There is more to a vehicle than knowing the basic components and driving it around. And while many drivers are curious about their machines, they might as well follow the standard guidelines not from any rulebook, but by word of mouth and experience. It may often turn out to be not so true even, and science backs it all up. Yes, we are talking about the typical car related myths.
You may be concerned about one thing or the other at least once in your driver’s life-span and it could be anything varying from the relativity of the engine power and its size, or maybe the safety of your vehicle type.
Motor vehicles have been around for a while now, and people are still figuring their way around, except of course geniuses and engineers. Most of us just follow what we hear, not sure of the consequences. So here we are answering some common myths, and what we found out will surprise you.
15. SUVs Are Safer Than Small Cars
This myth is not absolutely right, or wrong either. SUV drivers are safer in cases of front crashes, or even back, but they bring damage to the opposing vehicle’s driver being lighter in weight to SUVs. Further, they have a higher chance of rolling over, which automakers seek to resolve with enhanced features.
14. Bigger Engine Means More Power
Big engines are capable of producing more power but are less efficient in terms of consumption and long time performance. They require maintenance. Smaller engines use less fuel and are as powerful. One such example is Ford’s 1.0-liter A4 paper size engine as good as a 1.8 liter 4-cylinder engine.
13. Muscle Cars Can’t Turn
Muscle cars are American versions of power cars, and it is believed that they are rigid when it comes to taking corners, and risk flipping over. It is all relative at speed and structure. Designed for broader American roads or NASCAR's left turns, dropping the speed will help achieve you the corner.
12. Electric Cars Are More Likely To Catch Fire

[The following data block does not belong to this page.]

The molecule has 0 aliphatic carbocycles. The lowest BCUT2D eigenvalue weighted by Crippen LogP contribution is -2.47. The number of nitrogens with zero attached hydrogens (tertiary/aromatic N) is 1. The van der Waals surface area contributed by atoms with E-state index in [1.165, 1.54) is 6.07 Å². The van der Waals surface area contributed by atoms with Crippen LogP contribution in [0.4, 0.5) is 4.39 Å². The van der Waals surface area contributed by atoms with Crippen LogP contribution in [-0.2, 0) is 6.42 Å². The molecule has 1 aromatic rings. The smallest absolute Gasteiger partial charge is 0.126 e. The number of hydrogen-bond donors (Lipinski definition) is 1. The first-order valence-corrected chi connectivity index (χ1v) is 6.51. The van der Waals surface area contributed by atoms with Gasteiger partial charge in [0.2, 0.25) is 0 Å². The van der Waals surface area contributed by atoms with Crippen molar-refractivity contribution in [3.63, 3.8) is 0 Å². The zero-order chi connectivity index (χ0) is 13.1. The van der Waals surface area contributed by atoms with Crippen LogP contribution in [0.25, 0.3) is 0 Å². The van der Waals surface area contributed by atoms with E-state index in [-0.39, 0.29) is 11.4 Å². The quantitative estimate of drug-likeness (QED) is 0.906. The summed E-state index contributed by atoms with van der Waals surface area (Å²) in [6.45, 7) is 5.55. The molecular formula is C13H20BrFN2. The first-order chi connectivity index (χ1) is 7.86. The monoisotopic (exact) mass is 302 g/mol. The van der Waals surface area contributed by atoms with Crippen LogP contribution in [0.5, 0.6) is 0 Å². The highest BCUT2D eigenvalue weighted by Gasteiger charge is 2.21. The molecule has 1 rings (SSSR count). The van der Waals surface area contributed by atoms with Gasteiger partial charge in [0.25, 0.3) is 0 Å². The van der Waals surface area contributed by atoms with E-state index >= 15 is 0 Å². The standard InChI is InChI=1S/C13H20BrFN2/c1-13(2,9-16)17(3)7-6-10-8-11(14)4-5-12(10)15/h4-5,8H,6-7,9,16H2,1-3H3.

This myth has been proven wrong with research on Tesla models, and we are now aware that gas cars are more likely to catch fire. Only five Tesla cars in a billion miles reportedly exploded as compared to 55 gas cars in a billion miles rate because electric batteries take time to ignite and combust.
11. All SUVs Are Good Off-Road
While all SUVs are designed for all kinds of terrain, not all of them are good performers off-road or on rougher terrains. SUVs have the tendency to roll-over due to a weaker gravity point, and to top it off, entry level SUVs have fake underbody crash protection, and are FWD – ideal for casualties.
10. 4WD Is Better Than Snow Tires In Winter
Winter tires are made of softer rubber that is specifically developed to hold better grip on the ground. Having been tested against the all-season 4WDs, winter tires obviously perform better in areas with frequent snow, since they do not become hard and also provide traction on slippery ground.
9. Korean Cars Are Bad
Until recently, Korean cars were deemed comparatively bad compared to Japanese cars, because they saved on comfort and performance and only focused on luxury, while Japanese cars gave comfort and safety over all. However, now Korean cars such as Kia and Hyundai have gained recognition for due research and improvement.